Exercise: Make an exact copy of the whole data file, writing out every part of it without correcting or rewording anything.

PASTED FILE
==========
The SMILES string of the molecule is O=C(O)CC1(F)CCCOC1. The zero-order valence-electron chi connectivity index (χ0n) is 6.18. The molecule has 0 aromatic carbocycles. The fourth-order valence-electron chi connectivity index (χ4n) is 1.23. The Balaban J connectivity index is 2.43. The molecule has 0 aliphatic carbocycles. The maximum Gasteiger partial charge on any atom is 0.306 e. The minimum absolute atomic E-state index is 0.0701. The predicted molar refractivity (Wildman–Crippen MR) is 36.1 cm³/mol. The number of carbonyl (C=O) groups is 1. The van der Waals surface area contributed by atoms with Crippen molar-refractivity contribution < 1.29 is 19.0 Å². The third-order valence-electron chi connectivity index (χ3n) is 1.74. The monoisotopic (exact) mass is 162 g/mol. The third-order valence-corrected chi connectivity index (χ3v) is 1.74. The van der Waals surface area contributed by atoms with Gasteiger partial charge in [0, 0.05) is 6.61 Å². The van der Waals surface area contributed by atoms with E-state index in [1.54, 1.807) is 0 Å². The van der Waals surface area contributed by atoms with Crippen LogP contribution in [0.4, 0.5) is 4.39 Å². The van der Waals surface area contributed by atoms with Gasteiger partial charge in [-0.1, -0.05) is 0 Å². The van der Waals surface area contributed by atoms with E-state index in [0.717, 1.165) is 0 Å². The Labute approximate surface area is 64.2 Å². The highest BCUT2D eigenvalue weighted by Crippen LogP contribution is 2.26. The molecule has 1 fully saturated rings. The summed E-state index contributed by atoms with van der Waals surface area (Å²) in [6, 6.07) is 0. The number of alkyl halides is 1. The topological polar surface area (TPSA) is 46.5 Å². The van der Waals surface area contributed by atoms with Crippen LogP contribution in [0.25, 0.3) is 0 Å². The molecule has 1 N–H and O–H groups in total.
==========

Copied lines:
The SMILES string of the molecule is O=C(O)CC1(F)CCCOC1. The zero-order valence-electron chi connectivity index (χ0n) is 6.18. The molecule has 0 aromatic carbocycles. The fourth-order valence-electron chi connectivity index (χ4n) is 1.23. The Balaban J connectivity index is 2.43. The molecule has 0 aliphatic carbocycles. The maximum Gasteiger partial charge on any atom is 0.306 e. The minimum absolute atomic E-state index is 0.0701. The predicted molar refractivity (Wildman–Crippen MR) is 36.1 cm³/mol. The number of carbonyl (C=O) groups is 1. The van der Waals surface area contributed by atoms with Crippen molar-refractivity contribution < 1.29 is 19.0 Å². The third-order valence-electron chi connectivity index (χ3n) is 1.74. The monoisotopic (exact) mass is 162 g/mol. The third-order valence-corrected chi connectivity index (χ3v) is 1.74. The van der Waals surface area contributed by atoms with Gasteiger partial charge in [0, 0.05) is 6.61 Å². The van der Waals surface area contributed by atoms with E-state index in [1.54, 1.807) is 0 Å². The van der Waals surface area contributed by atoms with Crippen LogP contribution in [0.4, 0.5) is 4.39 Å². The van der Waals surface area contributed by atoms with Gasteiger partial charge in [-0.1, -0.05) is 0 Å². The van der Waals surface area contributed by atoms with E-state index in [0.717, 1.165) is 0 Å². The Labute approximate surface area is 64.2 Å². The highest BCUT2D eigenvalue weighted by Crippen LogP contribution is 2.26. The molecule has 1 fully saturated rings. The summed E-state index contributed by atoms with van der Waals surface area (Å²) in [6, 6.07) is 0. The number of alkyl halides is 1. The topological polar surface area (TPSA) is 46.5 Å². The van der Waals surface area contributed by atoms with Crippen LogP contribution in [0.25, 0.3) is 0 Å². The molecule has 1 N–H and O–H groups in total.